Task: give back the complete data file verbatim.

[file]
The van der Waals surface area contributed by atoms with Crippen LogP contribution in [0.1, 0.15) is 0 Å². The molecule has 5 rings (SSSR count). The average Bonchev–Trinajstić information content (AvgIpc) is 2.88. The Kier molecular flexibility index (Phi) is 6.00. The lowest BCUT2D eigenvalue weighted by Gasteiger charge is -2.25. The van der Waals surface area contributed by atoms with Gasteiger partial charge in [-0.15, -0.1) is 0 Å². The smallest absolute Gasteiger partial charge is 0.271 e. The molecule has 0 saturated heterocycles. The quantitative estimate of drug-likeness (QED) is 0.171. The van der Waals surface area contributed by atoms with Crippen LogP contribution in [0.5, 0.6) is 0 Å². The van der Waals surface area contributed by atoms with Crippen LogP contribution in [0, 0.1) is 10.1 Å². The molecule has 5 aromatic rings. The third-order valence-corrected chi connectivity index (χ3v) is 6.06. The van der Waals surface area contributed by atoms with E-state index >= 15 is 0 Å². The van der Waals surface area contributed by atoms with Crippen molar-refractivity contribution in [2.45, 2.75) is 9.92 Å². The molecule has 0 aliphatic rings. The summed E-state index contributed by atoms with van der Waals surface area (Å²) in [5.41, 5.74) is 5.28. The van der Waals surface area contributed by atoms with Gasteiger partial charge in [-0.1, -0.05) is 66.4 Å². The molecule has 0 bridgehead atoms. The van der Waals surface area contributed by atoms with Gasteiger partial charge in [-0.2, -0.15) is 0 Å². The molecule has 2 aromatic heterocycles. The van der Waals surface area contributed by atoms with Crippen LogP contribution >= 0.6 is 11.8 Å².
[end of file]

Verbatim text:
The van der Waals surface area contributed by atoms with Crippen LogP contribution in [0.1, 0.15) is 0 Å². The molecule has 5 rings (SSSR count). The average Bonchev–Trinajstić information content (AvgIpc) is 2.88. The Kier molecular flexibility index (Phi) is 6.00. The lowest BCUT2D eigenvalue weighted by Gasteiger charge is -2.25. The van der Waals surface area contributed by atoms with Gasteiger partial charge in [-0.15, -0.1) is 0 Å². The smallest absolute Gasteiger partial charge is 0.271 e. The molecule has 0 saturated heterocycles. The quantitative estimate of drug-likeness (QED) is 0.171. The van der Waals surface area contributed by atoms with Crippen LogP contribution in [0.5, 0.6) is 0 Å². The van der Waals surface area contributed by atoms with Crippen LogP contribution in [0, 0.1) is 10.1 Å². The molecule has 5 aromatic rings. The third-order valence-corrected chi connectivity index (χ3v) is 6.06. The van der Waals surface area contributed by atoms with E-state index >= 15 is 0 Å². The van der Waals surface area contributed by atoms with Crippen molar-refractivity contribution in [2.45, 2.75) is 9.92 Å². The molecule has 0 aliphatic rings. The summed E-state index contributed by atoms with van der Waals surface area (Å²) in [5.41, 5.74) is 5.28. The van der Waals surface area contributed by atoms with Gasteiger partial charge in [-0.1, -0.05) is 66.4 Å². The molecule has 0 bridgehead atoms. The van der Waals surface area contributed by atoms with Gasteiger partial charge in [-0.2, -0.15) is 0 Å². The molecule has 2 aromatic heterocycles. The van der Waals surface area contributed by atoms with Crippen LogP contribution >= 0.6 is 11.8 Å².